A collection of recent acquisitions featuring works by Irma Stern, Sydney Lough Thompson, Sir William Dargie, Rita Angus & Paulémile Pissaro.
A key work in the collection is a watercolour by South African artist Irma Stern.
Irma Stern was born in Schweitzer-Renecke, a small town in the Transvaal, to German-Jewish parents. During the Boer War, Stern’s father was interned in a concentration camp by the British because of his pro-Boer leanings. Their mother thus took Irma and her younger brother, Rudi, to Cape Town. After the war, the family returned to Germany and constantly travelled. This period in Stern’s life would influence her work greatly.
The outbreak of the First World War (1914-18) forced the Stern and her family to remain in Europe until hostilities had ceased. It is during this period that Stern seriously applied herself to painting. In 1913 she enrolled at the Weimar Academy where she studied under Gari Melchers (Melcheris) and the following year went to the Levin-Funcke Studio in Berlin, working under the guidance of Martin Brandenburg. She then returned to Weimar and studied for a short time at Das Bauhaus. Stern was also associated with the German Expressionist painters of this period. She held her first exhibition in Berlin in 1919.
On her return to South Africa, Stern held her first exhibition in the Ashbey Gallery in 1920. Her work, which deviated greatly from the art accepted in Cape Town at that time, evoked strong reaction, although a few critics, notably H.S. Caldecott, Leon Levson, and Hilda Purnitzsky, reacted favorably. Whilst her work was not immediate appreciated in South Africa, it garnered international fame. In 1929 her work was presented at the annual exhibition of the Imperial Institute in London and at the International Jewish Exhibition in Zürich.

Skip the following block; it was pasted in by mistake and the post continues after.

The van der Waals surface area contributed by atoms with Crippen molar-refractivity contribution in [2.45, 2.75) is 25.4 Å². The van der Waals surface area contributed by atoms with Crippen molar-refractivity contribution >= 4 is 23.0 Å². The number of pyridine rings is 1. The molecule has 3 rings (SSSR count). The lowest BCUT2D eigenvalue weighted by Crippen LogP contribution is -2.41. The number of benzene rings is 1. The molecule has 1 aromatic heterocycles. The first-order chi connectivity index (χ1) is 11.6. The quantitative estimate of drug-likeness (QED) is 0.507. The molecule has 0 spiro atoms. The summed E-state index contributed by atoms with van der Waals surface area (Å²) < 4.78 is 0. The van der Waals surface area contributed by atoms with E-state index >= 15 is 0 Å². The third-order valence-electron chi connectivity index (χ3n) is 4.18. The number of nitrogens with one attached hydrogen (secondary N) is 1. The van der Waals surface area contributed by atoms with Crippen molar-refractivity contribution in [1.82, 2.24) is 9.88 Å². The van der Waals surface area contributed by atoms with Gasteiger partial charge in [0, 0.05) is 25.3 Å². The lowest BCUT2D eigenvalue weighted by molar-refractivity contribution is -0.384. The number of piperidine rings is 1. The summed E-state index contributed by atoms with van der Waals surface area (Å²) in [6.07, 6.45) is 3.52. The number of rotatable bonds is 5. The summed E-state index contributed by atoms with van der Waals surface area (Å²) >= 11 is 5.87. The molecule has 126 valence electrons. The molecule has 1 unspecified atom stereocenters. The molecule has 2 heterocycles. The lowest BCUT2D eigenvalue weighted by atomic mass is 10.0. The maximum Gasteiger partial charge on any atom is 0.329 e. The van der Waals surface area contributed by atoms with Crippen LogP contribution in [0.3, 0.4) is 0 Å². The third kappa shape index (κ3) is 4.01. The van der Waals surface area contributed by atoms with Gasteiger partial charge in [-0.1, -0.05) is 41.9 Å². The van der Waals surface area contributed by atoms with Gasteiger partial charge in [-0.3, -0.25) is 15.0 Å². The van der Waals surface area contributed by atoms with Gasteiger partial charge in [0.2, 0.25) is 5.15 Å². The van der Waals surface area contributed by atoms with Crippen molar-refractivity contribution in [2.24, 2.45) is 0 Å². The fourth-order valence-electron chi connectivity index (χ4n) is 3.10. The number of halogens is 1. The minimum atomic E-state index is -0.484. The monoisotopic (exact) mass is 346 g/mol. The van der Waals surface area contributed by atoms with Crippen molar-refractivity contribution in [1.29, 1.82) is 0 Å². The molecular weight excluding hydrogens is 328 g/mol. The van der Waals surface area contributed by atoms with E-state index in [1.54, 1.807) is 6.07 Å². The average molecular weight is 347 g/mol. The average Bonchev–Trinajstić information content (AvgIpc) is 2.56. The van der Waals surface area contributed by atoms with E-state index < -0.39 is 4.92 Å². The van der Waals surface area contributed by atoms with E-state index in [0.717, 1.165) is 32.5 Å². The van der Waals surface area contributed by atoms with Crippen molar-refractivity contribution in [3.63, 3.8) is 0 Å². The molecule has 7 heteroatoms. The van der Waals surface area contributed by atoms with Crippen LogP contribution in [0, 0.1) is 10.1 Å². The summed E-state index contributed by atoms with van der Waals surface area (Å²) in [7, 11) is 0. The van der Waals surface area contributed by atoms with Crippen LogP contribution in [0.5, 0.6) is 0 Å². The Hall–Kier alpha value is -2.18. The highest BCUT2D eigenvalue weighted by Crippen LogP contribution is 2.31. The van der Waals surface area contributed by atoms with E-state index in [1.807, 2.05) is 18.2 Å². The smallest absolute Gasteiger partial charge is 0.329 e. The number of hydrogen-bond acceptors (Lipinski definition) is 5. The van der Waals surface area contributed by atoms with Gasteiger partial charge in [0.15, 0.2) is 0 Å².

Stern married her tutor, Dr Johannes Prinz, in 1926. The relationship would, however, not last and the couple formally divorced in 1934. Sterns earlier exposure to travel permeated throughout her life. Gradually Irma became acknowledged as an established artist and from the 1940s achieved success both locally, in South Africa, and internationally. Stern had over a hundred solo exhibitions during her lifetime both in South Africa and Europe: including Germany, France, Italy and England.
She received various awards, namely the Prix d’ honneur at the International Exhibition in Bordeaux (1927), the ‘Cape Tercentenary Grant’ (1952), She was one of the first modern painters in South Africa to paint in the idiom of contemporary European artistic trends such as German expressionism. Although her work had a strong personal stamp, it was never static and showed traces of cubism and fauvism. A dynamic painter, Irma was one of the most important artists South Africa. She was a stimulating influence in the development of art and artistic appreciation in South Africa and the major exponent of expressionism in this country.